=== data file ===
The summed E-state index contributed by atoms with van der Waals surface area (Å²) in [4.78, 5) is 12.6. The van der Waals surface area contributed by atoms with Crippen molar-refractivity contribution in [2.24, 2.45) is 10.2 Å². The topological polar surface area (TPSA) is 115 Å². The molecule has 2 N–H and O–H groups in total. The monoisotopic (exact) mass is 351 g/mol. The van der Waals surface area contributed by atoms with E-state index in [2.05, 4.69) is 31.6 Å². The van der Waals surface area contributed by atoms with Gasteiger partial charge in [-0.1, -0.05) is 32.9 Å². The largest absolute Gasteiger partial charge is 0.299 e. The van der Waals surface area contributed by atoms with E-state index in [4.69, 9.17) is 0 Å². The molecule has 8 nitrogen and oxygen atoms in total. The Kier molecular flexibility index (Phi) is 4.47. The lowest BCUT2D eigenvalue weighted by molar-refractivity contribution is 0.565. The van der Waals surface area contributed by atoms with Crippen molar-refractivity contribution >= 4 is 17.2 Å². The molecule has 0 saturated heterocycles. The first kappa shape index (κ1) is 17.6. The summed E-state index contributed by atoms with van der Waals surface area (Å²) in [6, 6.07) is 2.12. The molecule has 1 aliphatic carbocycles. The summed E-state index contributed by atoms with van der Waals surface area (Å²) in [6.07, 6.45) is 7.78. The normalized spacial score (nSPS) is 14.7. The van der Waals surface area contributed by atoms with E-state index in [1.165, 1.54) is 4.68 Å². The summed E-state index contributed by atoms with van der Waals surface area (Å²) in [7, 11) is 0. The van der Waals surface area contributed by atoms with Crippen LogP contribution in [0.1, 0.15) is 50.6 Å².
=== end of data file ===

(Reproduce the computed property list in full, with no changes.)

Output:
The summed E-state index contributed by atoms with van der Waals surface area (Å²) in [4.78, 5) is 12.6. The van der Waals surface area contributed by atoms with Crippen molar-refractivity contribution in [2.24, 2.45) is 10.2 Å². The topological polar surface area (TPSA) is 115 Å². The molecule has 2 N–H and O–H groups in total. The monoisotopic (exact) mass is 351 g/mol. The van der Waals surface area contributed by atoms with E-state index in [2.05, 4.69) is 31.6 Å². The van der Waals surface area contributed by atoms with Gasteiger partial charge in [-0.1, -0.05) is 32.9 Å². The largest absolute Gasteiger partial charge is 0.299 e. The van der Waals surface area contributed by atoms with E-state index in [4.69, 9.17) is 0 Å². The molecule has 8 nitrogen and oxygen atoms in total. The Kier molecular flexibility index (Phi) is 4.47. The lowest BCUT2D eigenvalue weighted by molar-refractivity contribution is 0.565. The van der Waals surface area contributed by atoms with Crippen molar-refractivity contribution >= 4 is 17.2 Å². The molecule has 0 saturated heterocycles. The first kappa shape index (κ1) is 17.6. The summed E-state index contributed by atoms with van der Waals surface area (Å²) in [6, 6.07) is 2.12. The molecule has 1 aliphatic carbocycles. The summed E-state index contributed by atoms with van der Waals surface area (Å²) in [6.07, 6.45) is 7.78. The normalized spacial score (nSPS) is 14.7. The van der Waals surface area contributed by atoms with E-state index in [1.165, 1.54) is 4.68 Å². The summed E-state index contributed by atoms with van der Waals surface area (Å²) in [7, 11) is 0. The van der Waals surface area contributed by atoms with Crippen LogP contribution in [0.1, 0.15) is 50.6 Å².